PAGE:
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Tallman Lecture with Susan Faludi

February 27, 2014 7:00 PM  – 8:30 PM
Visual Arts Center, Kresge Auditorium

Feminism, Interrupted: Why Can't the Women's Movement Pass Down Power?

Susan Faludi, Tallman Scholar in Gender and Women's Studies, is a Pulitzer-Prize-winning journalist and the author of the bestselling Backlash: The Undeclared War Against American Women, which won the National Book Critics Circle Award for Nonfiction, and Stiffed: The Betrayal of the American Man. In her most recent book, The Terror Dream: Myth and Misogyny in an Insecure America, she examines the post-9/11 outpouring in the media, popular culture, and political life. Faludi's work has appeared in The New Yorker, The Wall Street Journal, The New York Times, The Los Angeles Times, and The Nation, among other publications.

Open to the public free of charge. For more information call 207-725-3928. Sponsored by the Tallman Lecture Fund.

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A Reading by Author Elizabeth Strout

April 17, 2014 7:30 PM  – 8:30 PM
Visual Arts Center, Kresge Auditorium

Elizabeth Strout will read from her recent novel, The Burgess Boys (2013).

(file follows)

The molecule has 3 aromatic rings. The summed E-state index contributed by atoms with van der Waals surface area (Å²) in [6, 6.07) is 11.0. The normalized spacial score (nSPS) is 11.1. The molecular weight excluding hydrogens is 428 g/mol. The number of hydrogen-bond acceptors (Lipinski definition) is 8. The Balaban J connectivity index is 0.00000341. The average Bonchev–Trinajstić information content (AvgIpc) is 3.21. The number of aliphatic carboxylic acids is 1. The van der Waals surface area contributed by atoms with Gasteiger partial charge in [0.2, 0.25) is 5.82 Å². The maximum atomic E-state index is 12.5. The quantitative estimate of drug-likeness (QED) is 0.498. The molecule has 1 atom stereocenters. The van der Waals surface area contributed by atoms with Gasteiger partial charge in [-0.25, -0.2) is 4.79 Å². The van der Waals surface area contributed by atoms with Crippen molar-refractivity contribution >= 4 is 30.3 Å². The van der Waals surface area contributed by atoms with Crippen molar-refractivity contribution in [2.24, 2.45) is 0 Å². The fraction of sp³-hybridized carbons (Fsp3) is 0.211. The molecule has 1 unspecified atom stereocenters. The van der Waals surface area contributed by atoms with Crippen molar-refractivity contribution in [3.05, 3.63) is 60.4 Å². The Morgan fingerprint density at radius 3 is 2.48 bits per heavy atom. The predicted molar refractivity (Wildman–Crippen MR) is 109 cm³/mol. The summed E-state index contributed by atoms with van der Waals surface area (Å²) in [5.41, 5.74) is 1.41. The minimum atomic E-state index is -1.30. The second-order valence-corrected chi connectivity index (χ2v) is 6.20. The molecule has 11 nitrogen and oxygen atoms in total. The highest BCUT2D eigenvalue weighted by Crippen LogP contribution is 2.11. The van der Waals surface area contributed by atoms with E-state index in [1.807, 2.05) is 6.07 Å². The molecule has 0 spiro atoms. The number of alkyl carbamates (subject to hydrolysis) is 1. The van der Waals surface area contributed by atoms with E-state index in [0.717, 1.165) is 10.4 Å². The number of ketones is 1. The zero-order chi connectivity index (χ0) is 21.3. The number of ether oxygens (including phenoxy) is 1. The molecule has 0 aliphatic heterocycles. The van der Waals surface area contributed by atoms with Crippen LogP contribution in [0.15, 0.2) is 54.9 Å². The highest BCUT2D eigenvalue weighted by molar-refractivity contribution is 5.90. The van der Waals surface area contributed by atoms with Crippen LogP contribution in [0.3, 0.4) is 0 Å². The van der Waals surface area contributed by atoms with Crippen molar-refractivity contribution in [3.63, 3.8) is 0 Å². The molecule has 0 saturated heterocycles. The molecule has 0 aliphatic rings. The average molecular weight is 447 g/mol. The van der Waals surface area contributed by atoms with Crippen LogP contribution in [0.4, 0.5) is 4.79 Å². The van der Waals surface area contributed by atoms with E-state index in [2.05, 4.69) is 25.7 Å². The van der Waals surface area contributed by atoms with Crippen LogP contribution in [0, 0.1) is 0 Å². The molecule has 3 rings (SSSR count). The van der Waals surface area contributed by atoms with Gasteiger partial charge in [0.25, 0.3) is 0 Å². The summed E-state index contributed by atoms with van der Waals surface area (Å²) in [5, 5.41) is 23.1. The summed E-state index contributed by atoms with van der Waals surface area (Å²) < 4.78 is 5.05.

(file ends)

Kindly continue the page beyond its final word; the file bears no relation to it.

Strout is the author of numerous short stories and three novels, including Amy and Isabelle, which was shortlisted for the 2000 Orange Prize and nominated for the 2000 PEN/Faulkner Award for fiction, and Olive Kitteridge, a collection of connected short stories about a woman and her family and friends on the coast of Maine, for which Strout won the Pulitzer Prize in 2009.

Strout also has been a professor at Colgate University and on the faculty of the MFA program at Queens University of Charlotte.

Open to the public free of charge. Call the English Department at 725-3552 for more information.

Sponsored by the Blythe Bickel Edwards Fund and the English Department.

Human Trafficking Q&A

April 24, 2014 12:00 PM  – 1:00 PM
Thorne Hall, Pinette Dining Room

June Guo will share insights from her recent experience attending the Not Here conference on Human Trafficking. She will be joined by a panel of faculty and other concerned students to answer questions, examine the local and global dimensions of the problem, and discuss what Bowdoin can do to make a difference on this issue.